DEFINING your life as BS (before stroke) or AS (after stroke)!

Do you, or someone else DEFINE every stage of your life now as BS (Before Stroke – fits perfectly, huh?) or AS (After stroke)?  Example:  “Oh, BS we use to hike and do all types of outdoor stuff!”  Or, “AS she doesn’t like that anymore!”?

I am finding that as time goes by, these “Defining Moments” happen less and less, or maybe I’m ignoring the outside comments?  I try hard not to define my life by BS/AS, but it can be hard.  Especially when it comes to not being able (yet) to things you used to do well with family and friends.

One thing struck me the other day:  We had a 2 year anniversary sale at the the White Dove Thrift Shoppe where I work.  I realized later that day, that not once did I think about it in terms of my stroke.  I used to.  I would always associate the store with my stroke in terms of progress.

Now, the store is an entire separate entity.  I find my stroke is not an issue anymore (most of the time).  In fact, the other day, one of my co-workers was telling a new volunteer about my stroke.  I found it felt odd.  Like they were talking about someone else.

That night I realized that as I progress, my world of BS & AS are widening.  I can talk about my stroke.  I can laugh when I have “one of those days or moments”.  But I am not defining every moment, every activity with BS or AS!

Stroke vs Meds…….A VERY Tricky Balancing Game!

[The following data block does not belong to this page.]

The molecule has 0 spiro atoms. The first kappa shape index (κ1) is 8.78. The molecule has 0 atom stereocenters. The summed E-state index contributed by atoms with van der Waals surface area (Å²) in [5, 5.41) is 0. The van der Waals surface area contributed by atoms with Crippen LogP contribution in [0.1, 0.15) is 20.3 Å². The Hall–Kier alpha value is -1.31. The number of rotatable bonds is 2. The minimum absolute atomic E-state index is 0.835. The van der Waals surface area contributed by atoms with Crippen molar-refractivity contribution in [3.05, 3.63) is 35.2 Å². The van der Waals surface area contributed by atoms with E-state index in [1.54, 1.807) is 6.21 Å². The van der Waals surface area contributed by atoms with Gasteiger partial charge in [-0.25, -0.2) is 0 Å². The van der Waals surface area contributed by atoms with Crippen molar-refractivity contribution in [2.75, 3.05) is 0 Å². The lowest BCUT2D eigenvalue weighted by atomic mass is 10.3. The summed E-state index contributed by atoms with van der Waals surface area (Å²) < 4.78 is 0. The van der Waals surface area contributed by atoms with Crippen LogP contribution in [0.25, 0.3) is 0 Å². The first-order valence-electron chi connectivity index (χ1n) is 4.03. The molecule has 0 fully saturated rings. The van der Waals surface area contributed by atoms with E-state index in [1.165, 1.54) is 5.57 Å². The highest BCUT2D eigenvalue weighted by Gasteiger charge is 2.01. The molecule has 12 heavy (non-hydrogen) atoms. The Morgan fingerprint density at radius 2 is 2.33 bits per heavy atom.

On May 8th, I posted about having finally transitioned over from taking Baclofen to a new med Requip.  I was very excited about the possibility of having found a med that not only quieted the right leg & arm spasticity at night, but also aided in my sleep, without waking the next day feeling like I was a walking zombie! zombie

Well last week I had a major “stroke moment”! I completely forgot to keep track of how many of the new pills I had and ran out!  So for two nights, I had to fall back on my Baclofen.

This little Faux Pas did a few things:  1) I realized how groggy and “out of it” the Baclofen made me feel, 2) Even though it made me sleepy, I was still waking SEVERAL times each of the two nights with painful muscle contractions and spasms.  Sleep, wake, sleep, wake. And 3)  I WILL NEVER FORGET TO CHECK MY SUPPLY OF MEDICATIONS!

I was exhausted by day two when I was able to get a hold of the doctor and get my Rx refilled!

I am finally back on track and today I woke feeling WONDERFUL, rested and ready to go!

raringtogoAlthough I have found that taking 3 tabs of my new med with 1 Baclofen seems to give me more relief than just taking the Requip alone.  I will give this a week, and then try to just take the Requip alone. If I can, it will be great as the price for Baclofen, even with insurance, has skyrocketed here in the West.

I will report back on this.

Feeling Great On New Medicine For My Spasticity!

I’ve been on Baclofen for three years now since my stroke, for my night-time spasticity with very little success.  Yes, it helped…..mildly.  But even at the highest tablet dose, I was still waking up 4-5 times a night with my right leg & arm in spasms!

I didn’t want to add another, stronger medicine, to the others I’m already taking.

So, on my last visit, after telling my doctor again that the Baclofen wasn’t really working, and I was exhausted from not getting enough sleep, we decided to try another medicine:  REQUIP.  This is a med used for muscle spasms, mostly with Parkinson’s patients.

I was ready to try anything.  So for the last 2 weeks, I’ve been lowering my dose of Baclofen, while slowly introducing the Requip.

The last three nights, I’ve  taken 1 Baclofen (vs 4) and 3 Reqiuip.  And I am so excited to report it’s working great!!!!